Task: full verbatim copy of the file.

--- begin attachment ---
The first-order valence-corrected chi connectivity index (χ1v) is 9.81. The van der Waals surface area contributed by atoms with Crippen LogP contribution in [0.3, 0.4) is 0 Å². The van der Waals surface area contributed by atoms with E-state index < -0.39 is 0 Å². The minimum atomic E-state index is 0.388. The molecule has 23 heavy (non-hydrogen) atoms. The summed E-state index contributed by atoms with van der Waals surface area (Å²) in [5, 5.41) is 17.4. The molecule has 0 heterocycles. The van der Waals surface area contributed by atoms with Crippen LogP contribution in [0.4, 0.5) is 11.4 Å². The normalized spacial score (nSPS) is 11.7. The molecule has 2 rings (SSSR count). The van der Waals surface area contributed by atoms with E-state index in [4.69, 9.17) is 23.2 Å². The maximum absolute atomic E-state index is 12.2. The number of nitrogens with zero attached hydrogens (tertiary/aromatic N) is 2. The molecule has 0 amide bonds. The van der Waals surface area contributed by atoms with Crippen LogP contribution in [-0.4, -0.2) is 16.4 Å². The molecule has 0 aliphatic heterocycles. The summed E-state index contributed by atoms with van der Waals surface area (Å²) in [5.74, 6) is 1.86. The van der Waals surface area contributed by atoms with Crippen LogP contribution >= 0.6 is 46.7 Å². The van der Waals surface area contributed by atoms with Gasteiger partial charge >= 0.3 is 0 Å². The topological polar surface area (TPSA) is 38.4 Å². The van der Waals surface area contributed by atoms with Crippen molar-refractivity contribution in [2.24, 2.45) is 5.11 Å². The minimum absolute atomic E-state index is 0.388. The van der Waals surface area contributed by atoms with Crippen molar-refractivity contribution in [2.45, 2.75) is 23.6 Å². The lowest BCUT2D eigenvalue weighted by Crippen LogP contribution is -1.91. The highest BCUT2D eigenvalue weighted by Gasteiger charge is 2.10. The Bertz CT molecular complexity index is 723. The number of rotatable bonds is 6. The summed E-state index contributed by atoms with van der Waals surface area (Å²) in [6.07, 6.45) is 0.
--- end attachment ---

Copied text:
The first-order valence-corrected chi connectivity index (χ1v) is 9.81. The van der Waals surface area contributed by atoms with Crippen LogP contribution in [0.3, 0.4) is 0 Å². The van der Waals surface area contributed by atoms with E-state index < -0.39 is 0 Å². The minimum atomic E-state index is 0.388. The molecule has 23 heavy (non-hydrogen) atoms. The summed E-state index contributed by atoms with van der Waals surface area (Å²) in [5, 5.41) is 17.4. The molecule has 0 heterocycles. The van der Waals surface area contributed by atoms with Crippen LogP contribution in [0.4, 0.5) is 11.4 Å². The normalized spacial score (nSPS) is 11.7. The molecule has 2 rings (SSSR count). The van der Waals surface area contributed by atoms with E-state index in [4.69, 9.17) is 23.2 Å². The maximum absolute atomic E-state index is 12.2. The number of nitrogens with zero attached hydrogens (tertiary/aromatic N) is 2. The molecule has 0 amide bonds. The van der Waals surface area contributed by atoms with Crippen LogP contribution in [-0.4, -0.2) is 16.4 Å². The molecule has 0 aliphatic heterocycles. The summed E-state index contributed by atoms with van der Waals surface area (Å²) in [5.74, 6) is 1.86. The van der Waals surface area contributed by atoms with Crippen LogP contribution >= 0.6 is 46.7 Å². The van der Waals surface area contributed by atoms with Gasteiger partial charge >= 0.3 is 0 Å². The topological polar surface area (TPSA) is 38.4 Å². The van der Waals surface area contributed by atoms with Crippen molar-refractivity contribution in [2.24, 2.45) is 5.11 Å². The minimum absolute atomic E-state index is 0.388. The van der Waals surface area contributed by atoms with Crippen molar-refractivity contribution in [2.45, 2.75) is 23.6 Å². The lowest BCUT2D eigenvalue weighted by Crippen LogP contribution is -1.91. The highest BCUT2D eigenvalue weighted by Gasteiger charge is 2.10. The Bertz CT molecular complexity index is 723. The number of rotatable bonds is 6. The summed E-state index contributed by atoms with van der Waals surface area (Å²) in [6.07, 6.45) is 0.